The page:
“I usually don’t guide by percentages because while, ideally, you’d want to aim for the highest percentage, higher percentages also mean the sunscreen will be thicker and harder to rub in,” Ivy Lee, M.D., board-certified fellow of the American Academy of Dermatology and adjunct clinical assistant professor of dermatology at the University of Southern California Keck School of Medicine, told Fatherly. “Also, the higher percentages sometimes lull people into thinking they don’t need to reapply. Instead of focusing on percentages, look at the active ingredients and whether the sunscreen is broad spectrum.”

Which Sunscreen Is Best for Kids?

While the Food and Drug Administration, which regulates sunscreens, considers 13 different chemical ingredients and both mineral ingredients to be safe and effective, all of the dermatologists Fatherly spoke with prefer mineral sunscreens for kids, for a number of reasons.

“I like mineral for simplicity’s sake,” Lee says. “Both titanium dioxide and zinc oxide are broad spectrum, whereas, with chemicals, some are more effective than others so it depends on combination to offer broad-spectrum coverage. Also, because mineral sunscreens tend to be opaquer, you know exactly where you have applied and where you haven’t, and they are easy for kids to apply themselves.”

Mineral sunscreens are also less likely to irritate kids’ skin than chemical products because they sit on top of the skin versus soaking in. “Kids can get allergic contact dermatitis to the active ingredients in sunscreen, which is more likely with chemical sunscreens than mineral,” Lee says. “But the preservatives can also cause irritation. That’s why I recommend sticking with simple, bland but effective ingredients such as zinc oxide and titanium dioxide.”

Parents should also know that a sunscreen that doesn’t bother adult skin could easily trigger a kid’s skin. “Children have more sensitive skin than adults; therefore, mineral sunscreens are a better option for them,” Chien says. “You may want to test sunscreen on the inside of your child’s wrist. If they have a little irritation, try another sunscreen.”

It is mainly because of the skin-sensitivity issue that certain sunscreens are marketed specifically for kids or babies. But in most cases, this merely means that the product is made with active mineral ingredients instead of chemicals; there may also be no fragrances, minimal preservatives, or other potentially irritating components in the lotion. But a “kid” or “baby” designation does not necessarily speak to the efficacy of the product. Therefore, when shopping for sunscreens, don’t feel limited to only those marketed for youngsters.

The main knock against mineral sunscreens has always been their cosmetic appeal. “Mineral, or physical, sunscreens tend to be thicker and may leave a white cast behind,” Chien says. “However, many new formulations are micronized, meaning the product’s particles are small enough to blend and disappear into the skin more easily.”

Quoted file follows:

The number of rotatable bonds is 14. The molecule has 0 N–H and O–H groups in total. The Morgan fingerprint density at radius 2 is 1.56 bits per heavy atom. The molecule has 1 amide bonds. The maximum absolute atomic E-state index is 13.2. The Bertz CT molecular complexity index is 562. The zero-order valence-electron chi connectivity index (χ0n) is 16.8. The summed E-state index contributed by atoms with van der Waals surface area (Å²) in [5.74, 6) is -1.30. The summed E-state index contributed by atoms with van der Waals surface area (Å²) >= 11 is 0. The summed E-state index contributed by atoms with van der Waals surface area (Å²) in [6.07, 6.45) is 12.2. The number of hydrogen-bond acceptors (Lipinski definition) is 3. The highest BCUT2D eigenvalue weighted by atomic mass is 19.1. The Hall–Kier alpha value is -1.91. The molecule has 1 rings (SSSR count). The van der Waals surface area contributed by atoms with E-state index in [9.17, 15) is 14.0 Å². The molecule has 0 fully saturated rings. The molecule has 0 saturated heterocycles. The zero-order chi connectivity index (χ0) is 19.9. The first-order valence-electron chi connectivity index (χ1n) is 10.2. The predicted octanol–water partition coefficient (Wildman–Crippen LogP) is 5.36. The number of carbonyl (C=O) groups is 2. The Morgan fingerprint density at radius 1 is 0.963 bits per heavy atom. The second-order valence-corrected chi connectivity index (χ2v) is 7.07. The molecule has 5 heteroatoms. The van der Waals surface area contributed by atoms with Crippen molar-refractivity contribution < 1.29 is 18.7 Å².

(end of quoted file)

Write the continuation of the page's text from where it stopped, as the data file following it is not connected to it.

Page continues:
Are Chemical Sunscreens Safe for Kids?

Despite chemical sunscreens’ GRASE status, concerns have been raised about a few in particular. Most notably, oxybenzone, one of the most commonly used because of its ability to absorb both UVA and UVB rays, has come under fire. Preliminary studies conducted on animals have suggested that oxybenzone could mess with hormonal systems within the body, while observational analyses of humans have revealed a potential link between the chemical and lower testosterone levels and lower birth weights.

However, while this preliminary data is worth noting, it is far from definitive and does not prove that oxybenzone poses a real health threat to humans. “Old research, where oxybenzone was force-fed to immature rodents, suggested that oxybenzone may cause hormone disruption,” Chien says. “But topical application by humans does not equal the oral dosage administered to the rodents. More recent human studies have shown absolutely no change in hormonal levels in individuals using sunscreens containing oxybenzone.”

Bender is also not worried about oxybenzone posing a health threat, especially since we regularly excrete it via urine versus it accumulating in the body like many other chemicals do. Still, for parents who want to be extra cautious given the research, this could be yet another reason to choose mineral sunscreen for kids over products containing oxybenzone.

So, for now, oxybenzone, homosalate, octocrylene, and other chemical sunscreens are still considered safe and effective.

The Environmental Impact of Sunscreen

While the health risks associated with chemical sunscreens may be unproven, those aren’t the only concerns about them. Many have the potential to harm aquatic ecosystems. Since they are not easily removed by wastewater treatment systems, these chemicals inevitably end up in waterways—in addition to the sunscreen chemicals that go directly into lakes, rivers, and oceans when they come off of our bodies while we swim and recreate.

In fact, according to the National Park Service, up to 6,000 tons of sunscreen enters coral reef areas annually. Studies have shown that oxybenzone and octinoxate, specifically, bleach out the coral, potentially causing irreparable harm to these already delicate ecosystems. These chemicals have also been detected in the bodies of fish around the globe, which could negatively impact food chains.

Citing these grave ecological concerns, Hawaii and the Western Pacific nation of Palau both banned the sale of sunscreens containing oxybenzone and octinoxate in 2018. Key West, Florida, followed suit earlier this year, and a similar ban has been proposed in California. Outdoor retailer REI has agreed to stop selling oxybenzone sunscreens starting in 2020.

Due to growing awareness of the environmental issues associated with oxybenzone and octinoxate, some sunscreens not containing either ingredient are now claiming to be “reef safe.” However, according to Consumer Reports, there is no agreed-upon or government-regulated definition for this term. Additionally, oxybenzone and octinoxate are simply the most studied of the sunscreen chemicals—others may very well impose similar damage on coral reefs. If this is a concern, your best bet is to stick with products made with zinc oxide or titanium dioxide, which are not as ecologically harmful.